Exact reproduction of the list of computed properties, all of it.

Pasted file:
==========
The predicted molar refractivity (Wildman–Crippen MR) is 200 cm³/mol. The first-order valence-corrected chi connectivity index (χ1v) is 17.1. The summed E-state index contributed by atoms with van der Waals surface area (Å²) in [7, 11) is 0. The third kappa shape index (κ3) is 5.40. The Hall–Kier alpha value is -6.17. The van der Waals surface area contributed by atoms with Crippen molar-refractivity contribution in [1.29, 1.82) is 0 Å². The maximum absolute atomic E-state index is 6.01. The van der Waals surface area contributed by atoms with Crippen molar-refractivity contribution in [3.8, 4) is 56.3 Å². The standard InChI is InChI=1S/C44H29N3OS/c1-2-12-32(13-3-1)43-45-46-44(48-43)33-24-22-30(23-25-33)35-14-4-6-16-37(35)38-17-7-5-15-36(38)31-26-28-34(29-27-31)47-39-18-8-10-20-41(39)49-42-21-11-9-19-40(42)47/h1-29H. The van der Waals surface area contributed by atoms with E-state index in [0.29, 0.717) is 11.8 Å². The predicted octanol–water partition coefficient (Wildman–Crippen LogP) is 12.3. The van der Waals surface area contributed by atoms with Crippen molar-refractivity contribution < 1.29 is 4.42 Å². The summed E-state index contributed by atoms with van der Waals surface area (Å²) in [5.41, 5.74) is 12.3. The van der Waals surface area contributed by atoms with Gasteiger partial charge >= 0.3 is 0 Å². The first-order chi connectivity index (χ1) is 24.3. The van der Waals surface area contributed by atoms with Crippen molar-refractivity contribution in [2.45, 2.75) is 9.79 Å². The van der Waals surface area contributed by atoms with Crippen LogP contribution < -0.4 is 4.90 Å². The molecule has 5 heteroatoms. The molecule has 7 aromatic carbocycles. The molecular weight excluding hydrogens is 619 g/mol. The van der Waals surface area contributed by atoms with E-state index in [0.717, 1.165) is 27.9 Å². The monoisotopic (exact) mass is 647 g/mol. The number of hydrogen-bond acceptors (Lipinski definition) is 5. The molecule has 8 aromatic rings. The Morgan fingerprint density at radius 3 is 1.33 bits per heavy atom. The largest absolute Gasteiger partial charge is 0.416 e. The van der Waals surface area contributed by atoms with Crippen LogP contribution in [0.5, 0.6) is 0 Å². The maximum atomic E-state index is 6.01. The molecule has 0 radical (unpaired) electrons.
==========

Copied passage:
The predicted molar refractivity (Wildman–Crippen MR) is 200 cm³/mol. The first-order valence-corrected chi connectivity index (χ1v) is 17.1. The summed E-state index contributed by atoms with van der Waals surface area (Å²) in [7, 11) is 0. The third kappa shape index (κ3) is 5.40. The Hall–Kier alpha value is -6.17. The van der Waals surface area contributed by atoms with Crippen molar-refractivity contribution in [1.29, 1.82) is 0 Å². The maximum absolute atomic E-state index is 6.01. The van der Waals surface area contributed by atoms with Crippen molar-refractivity contribution in [3.8, 4) is 56.3 Å². The standard InChI is InChI=1S/C44H29N3OS/c1-2-12-32(13-3-1)43-45-46-44(48-43)33-24-22-30(23-25-33)35-14-4-6-16-37(35)38-17-7-5-15-36(38)31-26-28-34(29-27-31)47-39-18-8-10-20-41(39)49-42-21-11-9-19-40(42)47/h1-29H. The van der Waals surface area contributed by atoms with E-state index in [0.29, 0.717) is 11.8 Å². The predicted octanol–water partition coefficient (Wildman–Crippen LogP) is 12.3. The van der Waals surface area contributed by atoms with Crippen molar-refractivity contribution < 1.29 is 4.42 Å². The summed E-state index contributed by atoms with van der Waals surface area (Å²) in [5.41, 5.74) is 12.3. The van der Waals surface area contributed by atoms with Gasteiger partial charge >= 0.3 is 0 Å². The first-order chi connectivity index (χ1) is 24.3. The van der Waals surface area contributed by atoms with Crippen molar-refractivity contribution in [2.45, 2.75) is 9.79 Å². The van der Waals surface area contributed by atoms with Crippen LogP contribution < -0.4 is 4.90 Å². The molecule has 5 heteroatoms. The molecule has 7 aromatic carbocycles. The molecular weight excluding hydrogens is 619 g/mol. The van der Waals surface area contributed by atoms with E-state index in [0.717, 1.165) is 27.9 Å². The monoisotopic (exact) mass is 647 g/mol. The number of hydrogen-bond acceptors (Lipinski definition) is 5. The molecule has 8 aromatic rings. The Morgan fingerprint density at radius 3 is 1.33 bits per heavy atom. The largest absolute Gasteiger partial charge is 0.416 e. The van der Waals surface area contributed by atoms with Crippen LogP contribution in [0.5, 0.6) is 0 Å². The maximum atomic E-state index is 6.01. The molecule has 0 radical (unpaired) electrons.